The car (just 9.4 feet long) was designed by Murat Günak, a veteran of VW, Mercedes and Peugeot. Gorgeous it isn’t, but intriguingly practical. Karsten Wurzer of Mia told me it weighs just 1,600 pounds, and that’s with the driver included. There is also a larger Mia L (which adds an extra seat in back) and a commercial box van. The French factory is gearing up to produce 1,000 cars per month.
The tiny size and weight allows use of a very small lithium-ion-phosphate battery pack, just eight kilowatt-hours in the base model and 12 kilowatt-hours as an option. Range is 50 to 75 miles with the small pack, and up to 130 with the larger one. Charge times are also aided by the small battery size—just three hours for the eight kilowatt-hour model. Top speed is approximately 62 miles per hour, so it may see some limited autobahn use.
The car is headed for car-sharing programs in Great Britain and sales in Switzerland, Turkey and the Benelux countries. Of course, they want to sell it in the U.S., too, but they always say that. Everything I saw about the Mia indicated it could be built to an affordable price, and they quote a price of 18,800 euros ($25,934) in France. “It’s cheaper in France, where there are 5,000 euros in government subsidies,” Wurzer said. That would make the price without any supports more than 23,000 euros, or $31,000. That’s not cheap, but it’s less than most other electric cars in Europe.
Speaking of exclusive cars, I found the time to check in on the Fisker stand, where I met Henrik Fisker himself (he said my writing was “unavoidable,” which I hope was a compliment). And he showed off the all-new Surf, a station wagon or “shooting brake” version of the Karma plug-in hybrid that is just now trickling onto the market.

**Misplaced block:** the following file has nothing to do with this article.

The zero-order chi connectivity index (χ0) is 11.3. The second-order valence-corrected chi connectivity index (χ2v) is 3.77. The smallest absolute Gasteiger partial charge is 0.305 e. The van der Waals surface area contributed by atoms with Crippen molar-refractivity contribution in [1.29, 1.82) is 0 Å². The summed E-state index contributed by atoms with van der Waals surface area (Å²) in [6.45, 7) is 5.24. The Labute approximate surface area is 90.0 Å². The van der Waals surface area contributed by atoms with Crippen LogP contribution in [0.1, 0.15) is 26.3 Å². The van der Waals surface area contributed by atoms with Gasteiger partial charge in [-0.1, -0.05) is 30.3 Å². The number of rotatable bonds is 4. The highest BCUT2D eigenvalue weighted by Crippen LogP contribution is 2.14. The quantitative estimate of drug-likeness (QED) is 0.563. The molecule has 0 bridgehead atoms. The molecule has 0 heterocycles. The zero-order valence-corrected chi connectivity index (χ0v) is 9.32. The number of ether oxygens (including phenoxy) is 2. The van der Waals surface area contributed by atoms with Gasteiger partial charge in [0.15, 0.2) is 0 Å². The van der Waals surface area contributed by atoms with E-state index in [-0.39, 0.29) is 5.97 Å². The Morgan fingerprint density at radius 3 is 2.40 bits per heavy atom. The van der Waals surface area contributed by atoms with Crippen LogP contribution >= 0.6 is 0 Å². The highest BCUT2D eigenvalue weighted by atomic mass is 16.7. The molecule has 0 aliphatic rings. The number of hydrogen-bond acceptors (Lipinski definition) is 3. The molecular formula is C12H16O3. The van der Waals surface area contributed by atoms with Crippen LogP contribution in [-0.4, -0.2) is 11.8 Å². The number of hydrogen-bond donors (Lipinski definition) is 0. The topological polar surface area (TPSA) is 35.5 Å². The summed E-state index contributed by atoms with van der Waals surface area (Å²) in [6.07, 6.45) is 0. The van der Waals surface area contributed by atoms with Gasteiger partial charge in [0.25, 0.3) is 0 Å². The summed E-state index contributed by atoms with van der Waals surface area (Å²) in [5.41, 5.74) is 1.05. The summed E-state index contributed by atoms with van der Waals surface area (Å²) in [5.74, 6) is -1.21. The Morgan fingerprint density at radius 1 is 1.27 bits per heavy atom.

Leonard DiCaprio, Colin Powell and Fisker chairman Ray Lane have cars, but they’re running on manufacturers’ plates until the car gets all its federal certifications. Spokesman Roger Ormisher told me that many cars have now rolled off the production line in Finland, but they won’t be shipped to dealers (two each) until the certification arrives.
The Surf is a twist on the Karma platform, as is the Sunset convertible. Fisker told me the Surf will go into production as early as next year. I sat in the Surf, which was unusually well appointed for a show car. Fisker has a way with leather and suede. The rear seat was somewhat tight, but usable, so it’s definitely the utility Fisker.
There was lots more. Smart had a lavish stand that showcased a tweaked electric drive version of the car, but not the all-new platform that Smart needs. The third-gen electric Smart is headed for 30 markets, and it features a bigger 55-kilowatt motor, and faster acceleration of zero to 32 mph per hour in five seconds. It’s faster on the top end, too, and able to reach 74 miles per hour. Range is now 87 miles.
Finally, I was struck by some vehicles from a carmaker I’d never heard of, Germany-based Wiesmann. They were glittery sports cars, a roadster and a somewhat uneasy-looking GT, and they shared a lot of body language with Jaguar’s legendary C Type. Wiesmann has been around since 1988, and claims to be the “leading manufacturer of purist sports cars.” I didn’t even know they existed, but still strongly doubt that claim. The cars are virtually hand-built, and darned expensive. If you have to ask you can’t afford a Wiesmann.
Supercars are the new growth industry—there’s more than a hundred companies out there making them now, and many were exhibiting at Frankfurt. But the electrics are taking up more and more floor space, and it’s the Up! (and cars like it) that will change the world.